Some of those in my generation thought that possibly entering government agency like NEDA would not just give you a good salary, but you might be inside the agency and make it more responsive to the needs of the poor.

But at that time… there were already winds of change taking place as Marcos was really bent on the option for martial rule. One could not close one’s eyes to what was happening. So even before martial law, I committed to working with grassroots communities in the hope that I could contribute towards changing Philippine society. But having experienced my first arrest on the night when martial law was declared, I guess my life changed and I had never veered away from that basic option to not be on the powerful side, but to journey with the powerless as they seek just participation in decisions that affect their lives.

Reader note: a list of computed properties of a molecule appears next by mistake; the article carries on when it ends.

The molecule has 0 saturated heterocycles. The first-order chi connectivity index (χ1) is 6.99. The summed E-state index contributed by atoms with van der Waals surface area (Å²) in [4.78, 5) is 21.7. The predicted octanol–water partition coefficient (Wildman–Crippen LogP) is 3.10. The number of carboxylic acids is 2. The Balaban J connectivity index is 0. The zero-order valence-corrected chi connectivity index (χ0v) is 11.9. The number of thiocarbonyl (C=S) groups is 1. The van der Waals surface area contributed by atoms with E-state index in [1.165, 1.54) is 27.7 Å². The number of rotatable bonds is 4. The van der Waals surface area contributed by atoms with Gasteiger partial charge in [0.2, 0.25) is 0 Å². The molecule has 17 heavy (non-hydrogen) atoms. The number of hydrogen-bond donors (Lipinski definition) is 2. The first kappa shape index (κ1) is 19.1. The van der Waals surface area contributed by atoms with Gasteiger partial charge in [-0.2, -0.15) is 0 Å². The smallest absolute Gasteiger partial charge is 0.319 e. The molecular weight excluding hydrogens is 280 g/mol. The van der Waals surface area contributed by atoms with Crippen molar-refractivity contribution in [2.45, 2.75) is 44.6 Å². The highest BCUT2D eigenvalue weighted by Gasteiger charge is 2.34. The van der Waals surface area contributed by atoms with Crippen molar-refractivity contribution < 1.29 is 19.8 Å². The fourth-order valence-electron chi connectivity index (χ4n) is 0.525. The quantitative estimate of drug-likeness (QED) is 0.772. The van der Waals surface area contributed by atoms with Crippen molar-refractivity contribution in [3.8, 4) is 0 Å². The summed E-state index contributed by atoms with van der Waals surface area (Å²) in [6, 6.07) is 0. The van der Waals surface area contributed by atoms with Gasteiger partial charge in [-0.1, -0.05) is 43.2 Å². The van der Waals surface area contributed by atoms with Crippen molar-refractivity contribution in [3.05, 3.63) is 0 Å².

Prison experience from 1983 to 85 also provided me the time to finally make up my mind regarding joining a religious congregation. If  I did not have that experience, I may not have been pushed to making this option which really confronted me in those prison walls… when one had all the time to ponder, to reflect and to discern what life commitments should I make for the rest of my life! (More tomorrow. Those who wish to share their own answers, please email editor@mindanews.com)